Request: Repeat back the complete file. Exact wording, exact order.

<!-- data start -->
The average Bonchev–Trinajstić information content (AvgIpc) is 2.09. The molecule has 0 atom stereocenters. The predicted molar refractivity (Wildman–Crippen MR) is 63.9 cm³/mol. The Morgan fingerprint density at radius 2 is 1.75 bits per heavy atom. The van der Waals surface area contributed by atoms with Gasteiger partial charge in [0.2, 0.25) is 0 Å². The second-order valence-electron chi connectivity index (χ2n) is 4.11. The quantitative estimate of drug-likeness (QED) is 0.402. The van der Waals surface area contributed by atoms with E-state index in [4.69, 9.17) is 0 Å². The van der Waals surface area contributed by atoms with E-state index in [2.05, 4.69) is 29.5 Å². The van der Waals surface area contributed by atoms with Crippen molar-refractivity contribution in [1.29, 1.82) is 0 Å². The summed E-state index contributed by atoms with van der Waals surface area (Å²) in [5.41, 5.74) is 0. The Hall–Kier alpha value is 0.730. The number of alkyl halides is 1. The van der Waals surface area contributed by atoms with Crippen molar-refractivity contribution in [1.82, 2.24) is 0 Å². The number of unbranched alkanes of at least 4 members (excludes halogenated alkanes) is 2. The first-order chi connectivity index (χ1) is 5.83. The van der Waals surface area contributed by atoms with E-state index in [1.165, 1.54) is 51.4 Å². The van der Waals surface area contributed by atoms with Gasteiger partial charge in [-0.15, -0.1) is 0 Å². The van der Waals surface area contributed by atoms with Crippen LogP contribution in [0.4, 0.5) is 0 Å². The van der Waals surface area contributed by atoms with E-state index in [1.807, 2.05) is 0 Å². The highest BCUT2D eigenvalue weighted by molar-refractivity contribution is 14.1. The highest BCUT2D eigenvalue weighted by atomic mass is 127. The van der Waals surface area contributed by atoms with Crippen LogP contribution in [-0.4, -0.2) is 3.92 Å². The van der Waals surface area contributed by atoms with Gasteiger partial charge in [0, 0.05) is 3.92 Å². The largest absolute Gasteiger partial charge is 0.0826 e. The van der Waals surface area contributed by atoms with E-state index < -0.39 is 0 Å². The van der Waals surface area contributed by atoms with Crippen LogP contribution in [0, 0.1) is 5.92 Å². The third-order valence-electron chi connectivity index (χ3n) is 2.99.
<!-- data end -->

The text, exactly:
The average Bonchev–Trinajstić information content (AvgIpc) is 2.09. The molecule has 0 atom stereocenters. The predicted molar refractivity (Wildman–Crippen MR) is 63.9 cm³/mol. The Morgan fingerprint density at radius 2 is 1.75 bits per heavy atom. The van der Waals surface area contributed by atoms with Gasteiger partial charge in [0.2, 0.25) is 0 Å². The second-order valence-electron chi connectivity index (χ2n) is 4.11. The quantitative estimate of drug-likeness (QED) is 0.402. The van der Waals surface area contributed by atoms with E-state index in [4.69, 9.17) is 0 Å². The van der Waals surface area contributed by atoms with E-state index in [2.05, 4.69) is 29.5 Å². The van der Waals surface area contributed by atoms with Crippen molar-refractivity contribution in [1.29, 1.82) is 0 Å². The summed E-state index contributed by atoms with van der Waals surface area (Å²) in [5.41, 5.74) is 0. The Hall–Kier alpha value is 0.730. The number of alkyl halides is 1. The van der Waals surface area contributed by atoms with Crippen molar-refractivity contribution in [1.82, 2.24) is 0 Å². The number of unbranched alkanes of at least 4 members (excludes halogenated alkanes) is 2. The first-order chi connectivity index (χ1) is 5.83. The van der Waals surface area contributed by atoms with E-state index in [1.165, 1.54) is 51.4 Å². The van der Waals surface area contributed by atoms with Gasteiger partial charge in [-0.15, -0.1) is 0 Å². The van der Waals surface area contributed by atoms with Crippen LogP contribution in [0.4, 0.5) is 0 Å². The van der Waals surface area contributed by atoms with E-state index in [1.807, 2.05) is 0 Å². The highest BCUT2D eigenvalue weighted by molar-refractivity contribution is 14.1. The highest BCUT2D eigenvalue weighted by atomic mass is 127. The van der Waals surface area contributed by atoms with Crippen LogP contribution in [-0.4, -0.2) is 3.92 Å². The van der Waals surface area contributed by atoms with Gasteiger partial charge in [0, 0.05) is 3.92 Å². The largest absolute Gasteiger partial charge is 0.0826 e. The van der Waals surface area contributed by atoms with E-state index < -0.39 is 0 Å². The van der Waals surface area contributed by atoms with Crippen LogP contribution in [0, 0.1) is 5.92 Å². The third-order valence-electron chi connectivity index (χ3n) is 2.99.